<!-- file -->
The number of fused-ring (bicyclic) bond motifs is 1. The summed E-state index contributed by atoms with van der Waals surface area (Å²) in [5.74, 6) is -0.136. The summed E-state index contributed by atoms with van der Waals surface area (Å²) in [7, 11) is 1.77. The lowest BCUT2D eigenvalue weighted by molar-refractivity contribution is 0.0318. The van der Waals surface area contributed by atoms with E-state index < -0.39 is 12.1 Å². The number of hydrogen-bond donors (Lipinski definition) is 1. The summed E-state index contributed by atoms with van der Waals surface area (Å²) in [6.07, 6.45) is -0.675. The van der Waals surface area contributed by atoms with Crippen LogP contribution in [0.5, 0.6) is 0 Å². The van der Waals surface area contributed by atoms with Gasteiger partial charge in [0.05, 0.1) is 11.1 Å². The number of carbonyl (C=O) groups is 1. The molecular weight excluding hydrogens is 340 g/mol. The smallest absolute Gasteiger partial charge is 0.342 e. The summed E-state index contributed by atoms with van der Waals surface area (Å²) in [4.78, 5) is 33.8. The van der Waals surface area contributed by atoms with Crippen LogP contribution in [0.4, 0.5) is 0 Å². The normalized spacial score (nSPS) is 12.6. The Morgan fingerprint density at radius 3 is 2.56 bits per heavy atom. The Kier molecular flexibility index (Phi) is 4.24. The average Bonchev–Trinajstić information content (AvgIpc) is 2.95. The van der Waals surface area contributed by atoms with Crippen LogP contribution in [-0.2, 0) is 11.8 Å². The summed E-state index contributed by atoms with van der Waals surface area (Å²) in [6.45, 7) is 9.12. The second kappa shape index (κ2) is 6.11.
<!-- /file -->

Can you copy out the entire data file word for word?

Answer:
The number of fused-ring (bicyclic) bond motifs is 1. The summed E-state index contributed by atoms with van der Waals surface area (Å²) in [5.74, 6) is -0.136. The summed E-state index contributed by atoms with van der Waals surface area (Å²) in [7, 11) is 1.77. The lowest BCUT2D eigenvalue weighted by molar-refractivity contribution is 0.0318. The van der Waals surface area contributed by atoms with E-state index < -0.39 is 12.1 Å². The number of hydrogen-bond donors (Lipinski definition) is 1. The summed E-state index contributed by atoms with van der Waals surface area (Å²) in [6.07, 6.45) is -0.675. The van der Waals surface area contributed by atoms with Crippen LogP contribution in [0.5, 0.6) is 0 Å². The van der Waals surface area contributed by atoms with Gasteiger partial charge in [0.05, 0.1) is 11.1 Å². The number of carbonyl (C=O) groups is 1. The molecular weight excluding hydrogens is 340 g/mol. The smallest absolute Gasteiger partial charge is 0.342 e. The summed E-state index contributed by atoms with van der Waals surface area (Å²) in [4.78, 5) is 33.8. The van der Waals surface area contributed by atoms with Crippen LogP contribution in [0.4, 0.5) is 0 Å². The normalized spacial score (nSPS) is 12.6. The Morgan fingerprint density at radius 3 is 2.56 bits per heavy atom. The Kier molecular flexibility index (Phi) is 4.24. The average Bonchev–Trinajstić information content (AvgIpc) is 2.95. The van der Waals surface area contributed by atoms with Crippen LogP contribution in [-0.2, 0) is 11.8 Å². The summed E-state index contributed by atoms with van der Waals surface area (Å²) in [6.45, 7) is 9.12. The second kappa shape index (κ2) is 6.11.